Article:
Another way Gretchen used to ‘lighten up’ was to create happy memories. She realized that all the photo-taking and album-making wasn’t for naught, and made it a point to e-mail updates and photos to the grandparents as well. She even created a file box for each girl and sorted items by year, such as their birthday party invitations, selected school projects and their yearly ‘Christmas’ card (which is really a Valentine’s Card, for reasons she explains earlier in the book), so that one day they would have a box of ‘happy memories’ themselves. I recently spent some time organizing our photos and albums, as well as the plethora of greeting cards Andrew and I have given each other, and I can tell you that it was, indeed, a happy experience looking back on earlier years.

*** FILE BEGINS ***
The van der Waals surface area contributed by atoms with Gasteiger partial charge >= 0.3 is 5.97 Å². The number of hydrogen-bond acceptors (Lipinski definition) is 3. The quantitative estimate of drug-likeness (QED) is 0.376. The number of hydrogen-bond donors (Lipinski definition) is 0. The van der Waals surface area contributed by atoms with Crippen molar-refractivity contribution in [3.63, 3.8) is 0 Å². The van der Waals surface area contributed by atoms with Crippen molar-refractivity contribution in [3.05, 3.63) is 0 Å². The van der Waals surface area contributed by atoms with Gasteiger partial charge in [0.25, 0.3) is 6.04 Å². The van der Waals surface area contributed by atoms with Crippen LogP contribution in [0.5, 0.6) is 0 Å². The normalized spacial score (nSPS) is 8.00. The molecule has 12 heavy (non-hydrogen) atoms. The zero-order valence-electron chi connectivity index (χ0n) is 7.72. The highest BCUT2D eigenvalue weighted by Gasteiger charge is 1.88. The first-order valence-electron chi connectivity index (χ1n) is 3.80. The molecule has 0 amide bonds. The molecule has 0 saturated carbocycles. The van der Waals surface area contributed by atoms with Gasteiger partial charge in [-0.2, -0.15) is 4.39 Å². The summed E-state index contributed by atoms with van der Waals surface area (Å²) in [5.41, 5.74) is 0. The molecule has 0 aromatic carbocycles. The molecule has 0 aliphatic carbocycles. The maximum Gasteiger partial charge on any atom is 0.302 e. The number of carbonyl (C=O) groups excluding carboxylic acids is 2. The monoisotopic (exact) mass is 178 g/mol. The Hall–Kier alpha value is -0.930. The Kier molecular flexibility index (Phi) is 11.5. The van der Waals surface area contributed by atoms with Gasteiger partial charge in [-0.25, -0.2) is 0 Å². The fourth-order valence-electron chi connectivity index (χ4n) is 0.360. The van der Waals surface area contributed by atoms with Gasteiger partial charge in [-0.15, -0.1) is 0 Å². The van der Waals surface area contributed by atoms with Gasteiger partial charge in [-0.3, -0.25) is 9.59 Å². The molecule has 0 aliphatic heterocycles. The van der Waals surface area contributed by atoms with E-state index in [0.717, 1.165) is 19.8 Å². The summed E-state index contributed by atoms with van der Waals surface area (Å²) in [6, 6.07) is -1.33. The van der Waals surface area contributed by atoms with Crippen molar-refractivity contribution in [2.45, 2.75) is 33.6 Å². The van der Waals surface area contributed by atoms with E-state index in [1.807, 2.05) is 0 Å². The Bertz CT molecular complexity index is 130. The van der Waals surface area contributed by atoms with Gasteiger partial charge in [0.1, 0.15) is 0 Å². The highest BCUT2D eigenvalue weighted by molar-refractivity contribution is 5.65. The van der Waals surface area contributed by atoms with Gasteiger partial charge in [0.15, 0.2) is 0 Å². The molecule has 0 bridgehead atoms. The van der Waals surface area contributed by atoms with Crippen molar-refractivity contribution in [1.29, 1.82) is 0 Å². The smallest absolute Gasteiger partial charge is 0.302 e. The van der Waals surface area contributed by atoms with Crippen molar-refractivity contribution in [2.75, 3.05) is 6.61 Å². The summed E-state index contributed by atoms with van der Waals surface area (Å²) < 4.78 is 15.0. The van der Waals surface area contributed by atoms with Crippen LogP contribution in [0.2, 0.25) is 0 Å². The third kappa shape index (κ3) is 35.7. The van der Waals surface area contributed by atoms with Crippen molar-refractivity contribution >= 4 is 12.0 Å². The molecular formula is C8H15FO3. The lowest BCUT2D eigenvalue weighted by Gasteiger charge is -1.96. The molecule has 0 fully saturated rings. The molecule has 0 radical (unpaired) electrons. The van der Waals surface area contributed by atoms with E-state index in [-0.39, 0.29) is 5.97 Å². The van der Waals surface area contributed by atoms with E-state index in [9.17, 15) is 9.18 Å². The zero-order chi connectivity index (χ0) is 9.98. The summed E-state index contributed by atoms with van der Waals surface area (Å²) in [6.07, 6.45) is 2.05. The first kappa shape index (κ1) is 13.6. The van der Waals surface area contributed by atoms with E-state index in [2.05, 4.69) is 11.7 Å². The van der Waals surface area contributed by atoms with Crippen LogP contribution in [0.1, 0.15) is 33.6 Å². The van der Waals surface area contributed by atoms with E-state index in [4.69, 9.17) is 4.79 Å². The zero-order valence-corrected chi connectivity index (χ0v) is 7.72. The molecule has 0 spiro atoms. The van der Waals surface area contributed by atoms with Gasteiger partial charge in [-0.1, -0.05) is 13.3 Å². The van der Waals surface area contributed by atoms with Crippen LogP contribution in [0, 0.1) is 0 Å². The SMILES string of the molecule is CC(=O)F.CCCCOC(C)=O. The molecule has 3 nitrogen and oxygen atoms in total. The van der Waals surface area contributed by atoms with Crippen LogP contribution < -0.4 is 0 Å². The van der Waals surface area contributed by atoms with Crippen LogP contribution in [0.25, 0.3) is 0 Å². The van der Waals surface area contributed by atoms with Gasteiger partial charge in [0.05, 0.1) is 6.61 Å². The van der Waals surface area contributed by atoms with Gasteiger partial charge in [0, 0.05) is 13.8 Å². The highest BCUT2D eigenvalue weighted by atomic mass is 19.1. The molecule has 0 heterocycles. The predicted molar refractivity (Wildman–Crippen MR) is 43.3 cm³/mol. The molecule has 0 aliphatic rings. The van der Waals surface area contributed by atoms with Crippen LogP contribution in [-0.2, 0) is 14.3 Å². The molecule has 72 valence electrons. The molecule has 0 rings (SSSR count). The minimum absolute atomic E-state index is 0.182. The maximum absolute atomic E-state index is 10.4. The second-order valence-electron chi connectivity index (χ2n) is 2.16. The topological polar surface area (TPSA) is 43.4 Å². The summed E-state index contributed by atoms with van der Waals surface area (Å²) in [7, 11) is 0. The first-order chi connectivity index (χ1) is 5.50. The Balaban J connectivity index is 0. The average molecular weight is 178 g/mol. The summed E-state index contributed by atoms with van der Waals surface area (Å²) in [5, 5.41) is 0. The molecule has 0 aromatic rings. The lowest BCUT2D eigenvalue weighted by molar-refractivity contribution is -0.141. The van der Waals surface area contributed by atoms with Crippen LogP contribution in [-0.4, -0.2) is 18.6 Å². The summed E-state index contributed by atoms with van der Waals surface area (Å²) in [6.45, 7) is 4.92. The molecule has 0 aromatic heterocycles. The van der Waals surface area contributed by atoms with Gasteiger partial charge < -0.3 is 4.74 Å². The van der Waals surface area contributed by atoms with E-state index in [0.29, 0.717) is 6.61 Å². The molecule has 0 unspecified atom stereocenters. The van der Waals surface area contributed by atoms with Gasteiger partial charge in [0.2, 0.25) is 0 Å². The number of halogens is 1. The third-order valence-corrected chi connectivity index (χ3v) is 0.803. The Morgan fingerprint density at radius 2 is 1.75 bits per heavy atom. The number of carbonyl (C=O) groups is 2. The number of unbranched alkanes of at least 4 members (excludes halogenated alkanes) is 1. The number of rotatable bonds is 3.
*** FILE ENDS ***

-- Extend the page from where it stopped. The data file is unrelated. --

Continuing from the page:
She also points out the importance of traditions, and how they increase happiness by helping people anticipate the event. I often get chided for how much I value the traditions I insist we observe each year. (I don’t know why, as Andrew is often the more sentimental of the two of us; see ‘plethora of greeting cards,’ above.) It’s true, I’ll turn just about anything into a tradition if you let me. Perhaps it’s my way of creating structure in an often chaotic life (especially that of my childhood–it’s hard to have traditions when you come from divorced parents, move a lot and didn’t grow up in one of those ‘lovey-dovey’ households). Whether it’s hosting our friends the Nyes for St. Patrick’s Day or new jammies and a ‘Happy Birthday, Jesus’ cake on Christmas Eve, if it’s something that brings us joy and makes sense to repeat, I say the more the merrier.